If you have ever nursed a child past the age of 12 months, you have probably heard the following from a dentist or pediatrician: “Breast milk causes tooth decay, so don’t let your child nurse at night or go to bed with a bottle.”
It’s better termed “Baby Bottle Tooth Decay” or “Nursing Caries,” although it is not limited to baby bottles, as it extends to breastfeeding babies and toddlers. The reasoning behind it: In short, during the day, the cleansing action of saliva clears any food residue from teeth and buffers the acid produced by decay-causing bacteria (strep mutans). At night, however, the saliva supply is low. Milk sugars cling on to teeth and mix with the cariogenic bacteria already present in the mouth, which, in turn, produce acid. Without the constant renewal of saliva to “intervene,” the acid attacks the teeth and eventually causes decay.
I apologize in advance to those good-hearted and well-intended dentists and pediatricians, and I realize I may even get a few negative responses to this one (but that’s what you get when you say something controversial and dispute mainstream ideology, right?), but I’m here to destroy the myth that nursing causes tooth decay in children.
We have been to our fair share of dentists in the course of our firstborn’s first 2 years of life to get second, third and even fourth opinions and ensure that we were not doing any unnecessary treatments. For those inquiring minds, he had a horrendous bout with acid reflux as an infant that left part of the edge of his enamel on two of his incisors worn to the dentin. Although there were no cavities yet, we wanted to take preventative measures to guarantee that our son did not have further issues down the road.
Time and again, we were lectured about nursing him, especially at night. At the time, I kept thinking, why would God make this perfect food that also causes tooth decay in babies? It couldn’t be right, and I wanted to get to the bottom of it. So we did some of our own research (no surprise there, as I always research everything), and made a yet another appointment with a very knowledgeable dentist in Southern California who was on the cutting edge of the newest information and research. And guess what we found out?
Breast milk does not cause tooth decay.
Although breast milk is sweet and contains lactose, it also has a protectant, lactoferrin, that attacks decay-causing bacteria. The reason why breast milk is so often mistakenly linked to tooth decay is because it is very sticky. It sticks onto those baby teeth like a gooey coating, which in and of itself is not bad for teeth. It’s when you add table foods to the mix that it becomes, well, a rather sticky situation. Breast milk makes other foods stick to the child’s teeth and that, my friends, is the culprit of tooth decay.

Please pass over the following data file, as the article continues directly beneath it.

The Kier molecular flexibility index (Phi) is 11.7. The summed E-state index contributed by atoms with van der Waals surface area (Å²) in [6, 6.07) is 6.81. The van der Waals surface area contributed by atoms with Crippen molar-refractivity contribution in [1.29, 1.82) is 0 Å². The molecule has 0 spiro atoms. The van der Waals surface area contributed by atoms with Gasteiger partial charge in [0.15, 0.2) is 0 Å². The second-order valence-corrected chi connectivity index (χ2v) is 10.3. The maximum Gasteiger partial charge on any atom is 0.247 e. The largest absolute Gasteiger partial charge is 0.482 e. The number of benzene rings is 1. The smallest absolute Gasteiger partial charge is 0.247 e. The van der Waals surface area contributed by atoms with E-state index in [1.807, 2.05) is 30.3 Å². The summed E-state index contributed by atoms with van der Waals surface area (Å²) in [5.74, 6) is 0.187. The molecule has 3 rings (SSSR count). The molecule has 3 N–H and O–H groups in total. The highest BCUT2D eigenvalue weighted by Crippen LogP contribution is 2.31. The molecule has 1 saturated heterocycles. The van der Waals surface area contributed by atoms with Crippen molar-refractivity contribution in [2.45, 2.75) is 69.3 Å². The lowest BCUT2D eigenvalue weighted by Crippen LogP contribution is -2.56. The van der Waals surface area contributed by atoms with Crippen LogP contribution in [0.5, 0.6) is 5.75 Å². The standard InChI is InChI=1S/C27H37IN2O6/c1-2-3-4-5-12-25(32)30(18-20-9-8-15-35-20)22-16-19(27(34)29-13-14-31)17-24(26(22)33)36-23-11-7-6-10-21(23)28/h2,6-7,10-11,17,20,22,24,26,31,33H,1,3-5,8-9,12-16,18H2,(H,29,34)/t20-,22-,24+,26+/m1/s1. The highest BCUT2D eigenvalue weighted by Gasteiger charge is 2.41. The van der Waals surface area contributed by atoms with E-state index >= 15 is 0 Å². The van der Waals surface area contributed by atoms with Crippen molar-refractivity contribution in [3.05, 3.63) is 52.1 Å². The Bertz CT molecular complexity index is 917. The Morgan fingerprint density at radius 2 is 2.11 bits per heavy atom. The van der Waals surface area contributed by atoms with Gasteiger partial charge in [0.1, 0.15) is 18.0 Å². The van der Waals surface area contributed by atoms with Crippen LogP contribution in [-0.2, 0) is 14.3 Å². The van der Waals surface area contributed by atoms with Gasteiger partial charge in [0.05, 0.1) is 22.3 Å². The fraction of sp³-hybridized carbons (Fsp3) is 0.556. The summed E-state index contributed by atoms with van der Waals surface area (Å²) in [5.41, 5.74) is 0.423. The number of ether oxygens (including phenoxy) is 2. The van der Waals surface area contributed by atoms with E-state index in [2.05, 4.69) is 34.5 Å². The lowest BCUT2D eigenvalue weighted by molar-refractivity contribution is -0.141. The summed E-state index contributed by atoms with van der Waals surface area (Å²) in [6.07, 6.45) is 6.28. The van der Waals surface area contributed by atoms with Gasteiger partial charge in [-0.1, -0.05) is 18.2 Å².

There were even a couple of articles in dentistry publications stating that breast milk doesn’t cause tooth decay. And there are no studies that can link breast milk to early childhood caries. (In fact, there is a Finnish study that concludes the exact opposite.) So why do our dentists and doctors still warn us against nursing our children past a year?
So what can you do to prevent caries (cavities)? Basically what that dentist told us was to brush the breast milk from his teeth before giving him table food. And then make sure that before we nursed him again, we rid his teeth of all table food. Yes, it seems like a tedious job and much harder to do than to wean the child. But we didn’t stop nursing him.
I’ll admit that we didn’t brush after every meal or after every nursing session, but we did do a very good job of brushing twice a day and using a re-calcification paste on our son’s enamel-worn teeth. He drank water directly from an adult cup to rinse his mouth from foods after he ate, and drank juice only from a straw to “bypass” his teeth. Though this might not work for everyone, especially for those children that are genetically predisposed to having cavities, somehow our son managed to stay cavity-free.
Due to all of this research, I am more apt to believe that SoCal dentist and our own findings rather than all the other dentists and pediatricians who are only repeating the (rather erroneous) information that they were given to quote to the masses. (I guess it’s easier to just blame the breast milk than try to explain to thousands of nursing moms that they need to brush after every nursing session?) Just the other day I had to bite my tongue, as yet another dentist told me to stop nursing my 13 month old child. I just smiled and nodded, knowing that she was intending to give good advice but was probably misleading so many moms on this matter.
Breast milk really is the perfect food after all. So, go ahead and nurse those tots for as long as you want to. But unless you want to hear the lecture, you might want to keep that a secret. Then make sure to brush, brush, brush those tiny pearly whites before they come into contact with table food, use good dental hygiene and visit the dentist regularly. But don’t take my word for it. Do your own research.